Reports are emerging Monday of passengers being stuck at airports across Europe as Britain’s National Air Traffic Service (NATS) encountered what it described as a "technical issue."
NATS, which calls itself the "UK's leading provider of air traffic control services," first said in a statement that it is "currently experiencing a technical issue and [has] applied traffic flow restrictions to maintain safety.
It later said it has "identified and remedied the technical issue affecting our flight planning system this morning" and that it is "now working closely with airlines and airports to manage the flights affected as efficiently as possible.
"Our engineers will be carefully monitoring the system’s performance as we return to normal operations," NATS added.
Passengers at airports in Spain, Croatia, Turkey, Denmark and other countries are reporting delays or cancelations of their flights, according to Sky News.
"The flight planning issue affected the system’s ability to automatically process flight plans, meaning that flight plans had to be processed manually which cannot be done at the same volume, hence the requirement for traffic flow restrictions," added NATS, which also says it handles more than 2.5 million flights and 250 million passengers traveling in U.K. airspace in a normal, pre-COVID year. "Our priority is always to ensure that every flight in the UK remains safe and we are sincerely sorry for the disruption this is causing."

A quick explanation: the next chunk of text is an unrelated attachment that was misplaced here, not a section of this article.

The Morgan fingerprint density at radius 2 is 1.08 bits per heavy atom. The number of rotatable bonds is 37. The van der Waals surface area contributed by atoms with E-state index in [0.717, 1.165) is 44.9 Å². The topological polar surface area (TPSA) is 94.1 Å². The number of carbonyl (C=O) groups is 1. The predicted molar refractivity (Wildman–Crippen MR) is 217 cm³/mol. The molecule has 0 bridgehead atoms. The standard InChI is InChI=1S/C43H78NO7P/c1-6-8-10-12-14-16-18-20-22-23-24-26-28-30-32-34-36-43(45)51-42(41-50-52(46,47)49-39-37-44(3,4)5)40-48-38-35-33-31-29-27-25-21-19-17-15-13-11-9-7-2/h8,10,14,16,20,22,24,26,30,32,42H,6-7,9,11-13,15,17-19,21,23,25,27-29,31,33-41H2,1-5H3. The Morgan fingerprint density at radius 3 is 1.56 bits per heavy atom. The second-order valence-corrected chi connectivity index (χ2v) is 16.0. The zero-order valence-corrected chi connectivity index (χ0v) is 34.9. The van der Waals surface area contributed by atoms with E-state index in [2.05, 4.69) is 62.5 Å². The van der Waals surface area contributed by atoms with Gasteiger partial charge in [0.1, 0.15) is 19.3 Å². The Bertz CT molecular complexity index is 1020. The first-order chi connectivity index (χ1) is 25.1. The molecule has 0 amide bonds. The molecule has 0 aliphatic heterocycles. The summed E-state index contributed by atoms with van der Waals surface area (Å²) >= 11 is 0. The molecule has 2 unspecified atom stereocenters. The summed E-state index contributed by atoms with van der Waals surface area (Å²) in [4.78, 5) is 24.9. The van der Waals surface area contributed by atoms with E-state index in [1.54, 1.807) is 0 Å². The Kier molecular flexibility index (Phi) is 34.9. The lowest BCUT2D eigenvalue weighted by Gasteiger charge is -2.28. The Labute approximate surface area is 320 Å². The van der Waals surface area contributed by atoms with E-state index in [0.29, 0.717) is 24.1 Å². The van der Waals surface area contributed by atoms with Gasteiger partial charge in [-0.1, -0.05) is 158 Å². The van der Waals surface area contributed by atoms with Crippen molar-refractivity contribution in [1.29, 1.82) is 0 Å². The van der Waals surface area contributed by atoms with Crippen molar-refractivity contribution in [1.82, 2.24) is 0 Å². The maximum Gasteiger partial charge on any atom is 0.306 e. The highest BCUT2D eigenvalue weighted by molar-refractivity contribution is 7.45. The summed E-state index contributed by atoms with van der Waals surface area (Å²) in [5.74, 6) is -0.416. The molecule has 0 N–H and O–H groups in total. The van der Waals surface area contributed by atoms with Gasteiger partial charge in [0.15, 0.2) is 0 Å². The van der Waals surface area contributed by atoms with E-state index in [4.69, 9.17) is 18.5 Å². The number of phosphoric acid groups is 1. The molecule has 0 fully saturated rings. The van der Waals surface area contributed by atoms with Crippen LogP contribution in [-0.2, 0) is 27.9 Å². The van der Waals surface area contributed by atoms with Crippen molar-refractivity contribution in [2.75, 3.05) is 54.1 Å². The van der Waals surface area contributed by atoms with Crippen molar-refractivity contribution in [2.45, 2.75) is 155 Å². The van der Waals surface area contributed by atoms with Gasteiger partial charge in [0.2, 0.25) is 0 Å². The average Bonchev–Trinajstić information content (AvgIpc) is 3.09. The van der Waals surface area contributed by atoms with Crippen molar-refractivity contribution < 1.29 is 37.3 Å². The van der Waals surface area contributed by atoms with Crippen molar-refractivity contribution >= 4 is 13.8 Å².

"National Air Traffic Services (NATS) are currently experiencing an outage and have applied air traffic restrictions across the UK," London's Heathrow Airport wrote on X, formerly known as Twitter, this morning. "We recommend that you contact your airline for the most up to date travel advice before heading to Heathrow."
"We are seeing delays, and cancellations are likely," added London's Gatwick Airport.
Scottish airline Loganair said in its own statement that "[d]ue to a network-wide outage of Air Traffic Control systems, delays and disruption are expected throughout the day for all airlines."
One passenger who Reuters reported was on a plane being held on the tarmac in Budapest, Hungary, said their pilot informed travelers they should expect a delay of 8 to 12 hours.
Another traveler on a plane waiting to take off from the Greek island of Crete told Sky News that the pilot on board offered trips to the cockpit for children to help pass the time.